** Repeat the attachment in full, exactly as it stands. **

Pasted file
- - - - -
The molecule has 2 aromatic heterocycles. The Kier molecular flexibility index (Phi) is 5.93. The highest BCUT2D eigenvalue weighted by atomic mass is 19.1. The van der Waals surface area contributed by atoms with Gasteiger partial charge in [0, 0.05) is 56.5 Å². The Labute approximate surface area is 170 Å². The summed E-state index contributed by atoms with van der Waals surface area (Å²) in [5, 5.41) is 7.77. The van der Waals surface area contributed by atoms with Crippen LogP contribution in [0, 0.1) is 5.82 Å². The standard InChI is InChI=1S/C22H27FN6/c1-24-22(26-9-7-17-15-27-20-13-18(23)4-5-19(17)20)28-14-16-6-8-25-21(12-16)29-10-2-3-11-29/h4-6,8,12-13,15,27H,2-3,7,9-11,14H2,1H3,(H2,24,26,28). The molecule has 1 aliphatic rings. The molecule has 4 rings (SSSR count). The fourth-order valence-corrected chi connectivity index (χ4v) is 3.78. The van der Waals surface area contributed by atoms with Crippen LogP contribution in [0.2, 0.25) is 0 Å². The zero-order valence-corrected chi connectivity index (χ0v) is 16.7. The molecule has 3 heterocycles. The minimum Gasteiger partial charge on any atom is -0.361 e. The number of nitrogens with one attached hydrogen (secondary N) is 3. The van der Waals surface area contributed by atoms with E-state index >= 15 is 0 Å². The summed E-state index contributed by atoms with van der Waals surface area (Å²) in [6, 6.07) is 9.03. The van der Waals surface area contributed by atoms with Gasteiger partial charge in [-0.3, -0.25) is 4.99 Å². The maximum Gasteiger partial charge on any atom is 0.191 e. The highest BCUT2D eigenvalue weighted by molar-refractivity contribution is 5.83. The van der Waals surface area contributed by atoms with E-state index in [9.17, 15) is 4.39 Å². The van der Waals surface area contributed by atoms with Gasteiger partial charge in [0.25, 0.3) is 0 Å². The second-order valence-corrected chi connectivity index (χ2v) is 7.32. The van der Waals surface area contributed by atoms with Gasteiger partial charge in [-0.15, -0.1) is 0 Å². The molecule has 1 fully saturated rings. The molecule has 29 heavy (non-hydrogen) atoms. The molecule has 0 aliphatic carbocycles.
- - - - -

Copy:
The molecule has 2 aromatic heterocycles. The Kier molecular flexibility index (Phi) is 5.93. The highest BCUT2D eigenvalue weighted by atomic mass is 19.1. The van der Waals surface area contributed by atoms with Gasteiger partial charge in [0, 0.05) is 56.5 Å². The Labute approximate surface area is 170 Å². The summed E-state index contributed by atoms with van der Waals surface area (Å²) in [5, 5.41) is 7.77. The van der Waals surface area contributed by atoms with Crippen LogP contribution in [0, 0.1) is 5.82 Å². The standard InChI is InChI=1S/C22H27FN6/c1-24-22(26-9-7-17-15-27-20-13-18(23)4-5-19(17)20)28-14-16-6-8-25-21(12-16)29-10-2-3-11-29/h4-6,8,12-13,15,27H,2-3,7,9-11,14H2,1H3,(H2,24,26,28). The molecule has 1 aliphatic rings. The molecule has 4 rings (SSSR count). The fourth-order valence-corrected chi connectivity index (χ4v) is 3.78. The van der Waals surface area contributed by atoms with Crippen LogP contribution in [0.2, 0.25) is 0 Å². The zero-order valence-corrected chi connectivity index (χ0v) is 16.7. The molecule has 3 heterocycles. The minimum Gasteiger partial charge on any atom is -0.361 e. The number of nitrogens with one attached hydrogen (secondary N) is 3. The van der Waals surface area contributed by atoms with E-state index >= 15 is 0 Å². The summed E-state index contributed by atoms with van der Waals surface area (Å²) in [6, 6.07) is 9.03. The van der Waals surface area contributed by atoms with Gasteiger partial charge in [-0.3, -0.25) is 4.99 Å². The maximum Gasteiger partial charge on any atom is 0.191 e. The highest BCUT2D eigenvalue weighted by molar-refractivity contribution is 5.83. The van der Waals surface area contributed by atoms with E-state index in [9.17, 15) is 4.39 Å². The van der Waals surface area contributed by atoms with Gasteiger partial charge in [0.25, 0.3) is 0 Å². The second-order valence-corrected chi connectivity index (χ2v) is 7.32. The van der Waals surface area contributed by atoms with Gasteiger partial charge in [-0.15, -0.1) is 0 Å². The molecule has 1 fully saturated rings. The molecule has 29 heavy (non-hydrogen) atoms. The molecule has 0 aliphatic carbocycles.